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Former Saints player Robert Meachem arrives to the private funeral for Tom Benson at the St. Louis Cathedral in New Orleans, Friday, March 23, 2018. Tom Benson passed away at the age of 90.

Former Saints player Robert Meachem was bilked out of about $1.7 million by a woman he hired to handle his finances several years ago, federal prosecutors in Houston say.

Authorities arrested Tonya Adkism on Wednesday, days after a federal grand jury handed up a 16-count indictment charging her with fraud and identity theft. Among other misdeeds, prosecutors suspect she used Meachem’s money to buy herself a condominium and had his NFL paychecks sent to her.

Some of the allegations first came up as Meachem explained why he’d failed to pay nearly $400,000 in child support and alimony owed to his ex-wife during a dispute that landed him in Gretna’s jail for a few days last year.

But court records unsealed shortly after Adkism’s arrest provide the fullest explanation yet of how she allegedly scammed Meachem out of seven figures.

Meachem hired Adkism, 44, to manage his money in June 2010, a few months after he helped the Saints win Super Bowl XLIV. She billed herself as a sports attorney, though there’s no indication she was licensed to practice in Texas — where her company was — or other states.

Adkism raided the ex-wide receiver’s finances in a variety of ways from then until early 2016, prosecutors allege.

For one thing, she advised Meachem to open bank accounts under the name of a Metairie-based company called Catch 17. When he did, she got signing authority and obtained debit cards linked to the accounts, and she arranged for the bank statements to arrive at her Houston post office box.

She used those debit cards to pay her own personal expenses, without Meachem’s permission, the feds said.

Additionally, months after Meachem signed a contract with the San Diego Chargers guaranteeing him $14 million in 2012, Adkism arranged for his paychecks to be delivered to her home.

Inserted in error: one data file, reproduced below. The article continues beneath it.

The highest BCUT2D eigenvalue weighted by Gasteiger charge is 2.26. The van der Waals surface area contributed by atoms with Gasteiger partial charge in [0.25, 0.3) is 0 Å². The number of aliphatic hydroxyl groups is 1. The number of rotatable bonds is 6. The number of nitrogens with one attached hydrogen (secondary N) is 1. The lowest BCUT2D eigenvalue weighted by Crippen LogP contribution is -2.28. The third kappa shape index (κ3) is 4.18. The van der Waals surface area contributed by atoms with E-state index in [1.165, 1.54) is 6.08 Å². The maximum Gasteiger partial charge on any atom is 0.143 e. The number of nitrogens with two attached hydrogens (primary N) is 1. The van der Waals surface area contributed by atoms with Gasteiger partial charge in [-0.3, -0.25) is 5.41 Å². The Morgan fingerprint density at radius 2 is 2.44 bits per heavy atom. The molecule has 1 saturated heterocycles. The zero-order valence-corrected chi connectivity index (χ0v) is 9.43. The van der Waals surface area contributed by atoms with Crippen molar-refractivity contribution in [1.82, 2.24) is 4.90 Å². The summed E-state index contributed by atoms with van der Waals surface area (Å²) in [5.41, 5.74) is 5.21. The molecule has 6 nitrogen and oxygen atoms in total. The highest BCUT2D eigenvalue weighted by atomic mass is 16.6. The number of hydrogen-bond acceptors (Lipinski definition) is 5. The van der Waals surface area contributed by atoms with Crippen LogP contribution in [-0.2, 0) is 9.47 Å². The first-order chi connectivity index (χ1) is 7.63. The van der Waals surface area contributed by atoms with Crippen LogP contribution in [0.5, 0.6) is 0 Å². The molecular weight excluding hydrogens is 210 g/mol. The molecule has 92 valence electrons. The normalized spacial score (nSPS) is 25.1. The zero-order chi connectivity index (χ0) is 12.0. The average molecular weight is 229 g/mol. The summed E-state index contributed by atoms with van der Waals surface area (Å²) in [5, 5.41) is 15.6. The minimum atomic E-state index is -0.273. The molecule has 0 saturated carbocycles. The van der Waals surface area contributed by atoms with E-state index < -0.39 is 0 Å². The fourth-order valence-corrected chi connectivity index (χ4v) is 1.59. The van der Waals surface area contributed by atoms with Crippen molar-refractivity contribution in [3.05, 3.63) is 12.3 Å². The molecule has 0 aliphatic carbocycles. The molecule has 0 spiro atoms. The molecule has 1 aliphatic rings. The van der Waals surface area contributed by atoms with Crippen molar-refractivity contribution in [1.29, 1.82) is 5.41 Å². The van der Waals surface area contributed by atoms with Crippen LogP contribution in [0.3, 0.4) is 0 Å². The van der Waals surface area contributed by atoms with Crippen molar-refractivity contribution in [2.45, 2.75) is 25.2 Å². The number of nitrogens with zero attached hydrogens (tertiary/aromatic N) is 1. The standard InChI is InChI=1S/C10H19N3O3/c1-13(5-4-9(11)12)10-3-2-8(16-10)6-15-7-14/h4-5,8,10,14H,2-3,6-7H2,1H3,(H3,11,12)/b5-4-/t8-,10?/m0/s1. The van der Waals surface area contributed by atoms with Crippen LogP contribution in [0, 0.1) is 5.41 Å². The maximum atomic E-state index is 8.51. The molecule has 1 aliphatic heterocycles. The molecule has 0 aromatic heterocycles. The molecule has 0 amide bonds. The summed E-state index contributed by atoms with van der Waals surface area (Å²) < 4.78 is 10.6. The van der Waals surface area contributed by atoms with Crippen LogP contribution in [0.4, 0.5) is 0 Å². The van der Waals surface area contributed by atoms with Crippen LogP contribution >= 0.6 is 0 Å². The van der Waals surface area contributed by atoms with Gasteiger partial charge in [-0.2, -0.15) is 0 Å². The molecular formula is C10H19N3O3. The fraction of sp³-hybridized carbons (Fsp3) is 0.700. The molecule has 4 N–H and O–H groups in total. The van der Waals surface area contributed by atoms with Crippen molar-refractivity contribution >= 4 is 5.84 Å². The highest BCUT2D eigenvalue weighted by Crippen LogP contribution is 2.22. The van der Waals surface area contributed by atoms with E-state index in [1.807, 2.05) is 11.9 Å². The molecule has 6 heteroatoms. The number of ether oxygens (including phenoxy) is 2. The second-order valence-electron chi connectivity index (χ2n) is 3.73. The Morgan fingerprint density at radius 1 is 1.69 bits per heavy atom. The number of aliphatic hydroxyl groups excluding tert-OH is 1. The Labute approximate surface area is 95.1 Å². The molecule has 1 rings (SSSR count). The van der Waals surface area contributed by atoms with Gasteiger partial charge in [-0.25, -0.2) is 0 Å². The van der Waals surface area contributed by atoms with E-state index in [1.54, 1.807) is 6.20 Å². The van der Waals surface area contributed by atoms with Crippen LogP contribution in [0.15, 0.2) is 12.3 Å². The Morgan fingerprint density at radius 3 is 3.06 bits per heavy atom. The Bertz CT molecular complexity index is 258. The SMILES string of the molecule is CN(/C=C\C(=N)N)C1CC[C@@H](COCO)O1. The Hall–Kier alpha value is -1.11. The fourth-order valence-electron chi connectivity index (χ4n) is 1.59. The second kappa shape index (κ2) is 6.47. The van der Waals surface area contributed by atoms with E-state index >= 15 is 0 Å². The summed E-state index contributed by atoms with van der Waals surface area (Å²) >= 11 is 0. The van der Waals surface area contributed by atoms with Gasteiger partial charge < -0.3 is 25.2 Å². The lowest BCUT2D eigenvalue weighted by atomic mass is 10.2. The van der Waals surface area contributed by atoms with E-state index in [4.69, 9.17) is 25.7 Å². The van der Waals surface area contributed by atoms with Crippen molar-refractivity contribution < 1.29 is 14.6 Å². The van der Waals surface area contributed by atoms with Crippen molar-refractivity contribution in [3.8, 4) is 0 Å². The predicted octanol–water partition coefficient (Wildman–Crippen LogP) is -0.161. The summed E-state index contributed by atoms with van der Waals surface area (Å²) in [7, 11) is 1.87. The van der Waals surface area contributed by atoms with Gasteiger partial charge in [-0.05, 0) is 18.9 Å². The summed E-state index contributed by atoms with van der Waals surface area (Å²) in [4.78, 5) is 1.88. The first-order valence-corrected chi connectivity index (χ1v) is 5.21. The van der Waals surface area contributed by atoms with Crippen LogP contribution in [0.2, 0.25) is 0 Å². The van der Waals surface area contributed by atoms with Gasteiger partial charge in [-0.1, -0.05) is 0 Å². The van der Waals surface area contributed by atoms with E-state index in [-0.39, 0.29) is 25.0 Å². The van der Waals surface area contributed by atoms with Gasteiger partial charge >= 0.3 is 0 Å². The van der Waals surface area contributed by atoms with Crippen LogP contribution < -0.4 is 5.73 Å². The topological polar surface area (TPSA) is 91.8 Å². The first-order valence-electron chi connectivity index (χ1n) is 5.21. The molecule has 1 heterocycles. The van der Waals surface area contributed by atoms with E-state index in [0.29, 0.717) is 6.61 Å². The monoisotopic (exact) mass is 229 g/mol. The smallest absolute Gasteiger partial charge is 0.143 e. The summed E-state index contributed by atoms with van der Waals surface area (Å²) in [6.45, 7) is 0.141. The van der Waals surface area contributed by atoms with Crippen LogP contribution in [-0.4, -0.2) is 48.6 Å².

She took two paychecks totaling nearly $1.4 million, deposited them into a Catch 17 account and withdrew about $891,000 from that account. She then deposited the money into an account belonging to her firm, Hangtime Sports, without Meachem initially realizing it, prosecutors alleged.

Prosecutors said Adkism also paid nearly $200,000 out of a Catch 17 account to close the purchase of a condominium in Houston, ownership of which she later transferred to Hangtime. She then had a tenant renting the condo pay her directly or Hangtime. 

Another aspect of the scam involved two bank accounts intended to benefit Meachem's two daughters, the feds said.

Adkism is alleged to have had Bank of America send those bank statements to her post office box, and she obtained checkbooks for the accounts. She then repeatedly forged Meachem’s signatures on checks made out to Hangtime, costing the former pro another $422,000 or so, documents said.

Officials haven’t said how long they investigated Adkism before they secured the indictment charging her with one count of mail fraud, eight counts of bank fraud, five counts of aggravated identity theft and two counts of wire fraud.

But Meachem had publicly accused Adkism of ripping him off by late 2016, when attorneys for his ex-wife, Andrea Rhodes, moved to have the former pro locked up after he fell behind on his child support and alimony payments.

Meachem at that time said he paid almost no attention to his bank balances, giving Adkism the opportunity to steal. Though he stopped short of calling it theft, he added that a personal assistant to whom he gave power of attorney had also made a number of unauthorized withdrawals.

Meachem had to borrow money from friends and consider selling shoes to make ends meet, he said then.

A Jefferson Parish judge ultimately sent Meachem to jail for three days. He was released after paying a portion of the money he owed.

Meachem, a 2007 first-round draft pick out of Tennessee, spent the first four and last two of his seven NFL seasons with the Saints. He had one year with the Chargers.

After appearing in front of U.S. District Judge Gray Miller on Tuesday, Adkism was ordered released from custody on an unsecured $50,000 bail. She could face decades in prison and hefty fines if convicted.  

The case is playing out in the same courthouse where Peggy Fulford pleaded guilty earlier this year to scamming $3.5 million from ex-Saints running back Ricky Williams, former NBA champion Dennis Rodman and two other pro athletes who mistakenly believed she was a Harvard-educated financial adviser. She awaits sentencing.

Follow Ramon Antonio Vargas on Twitter, @RVargasAdvocate.

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